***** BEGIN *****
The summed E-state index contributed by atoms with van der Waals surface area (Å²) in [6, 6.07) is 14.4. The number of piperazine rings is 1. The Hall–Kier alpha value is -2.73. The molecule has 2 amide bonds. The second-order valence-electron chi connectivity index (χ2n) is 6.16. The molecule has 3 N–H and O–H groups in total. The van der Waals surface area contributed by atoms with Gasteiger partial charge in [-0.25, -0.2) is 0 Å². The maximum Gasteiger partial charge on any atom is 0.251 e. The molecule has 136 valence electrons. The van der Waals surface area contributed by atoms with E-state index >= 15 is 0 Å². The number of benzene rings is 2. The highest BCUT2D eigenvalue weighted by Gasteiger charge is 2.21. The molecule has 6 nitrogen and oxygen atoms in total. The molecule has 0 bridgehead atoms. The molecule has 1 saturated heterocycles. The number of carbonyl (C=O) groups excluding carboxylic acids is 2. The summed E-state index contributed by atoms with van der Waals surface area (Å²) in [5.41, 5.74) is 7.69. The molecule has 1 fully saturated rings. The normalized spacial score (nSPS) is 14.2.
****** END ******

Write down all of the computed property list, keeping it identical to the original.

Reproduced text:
The summed E-state index contributed by atoms with van der Waals surface area (Å²) in [6, 6.07) is 14.4. The number of piperazine rings is 1. The Hall–Kier alpha value is -2.73. The molecule has 2 amide bonds. The second-order valence-electron chi connectivity index (χ2n) is 6.16. The molecule has 3 N–H and O–H groups in total. The van der Waals surface area contributed by atoms with Gasteiger partial charge in [-0.25, -0.2) is 0 Å². The maximum Gasteiger partial charge on any atom is 0.251 e. The molecule has 136 valence electrons. The van der Waals surface area contributed by atoms with E-state index >= 15 is 0 Å². The number of benzene rings is 2. The highest BCUT2D eigenvalue weighted by Gasteiger charge is 2.21. The molecule has 6 nitrogen and oxygen atoms in total. The molecule has 0 bridgehead atoms. The molecule has 1 saturated heterocycles. The number of carbonyl (C=O) groups excluding carboxylic acids is 2. The summed E-state index contributed by atoms with van der Waals surface area (Å²) in [5.41, 5.74) is 7.69. The molecule has 1 fully saturated rings. The normalized spacial score (nSPS) is 14.2.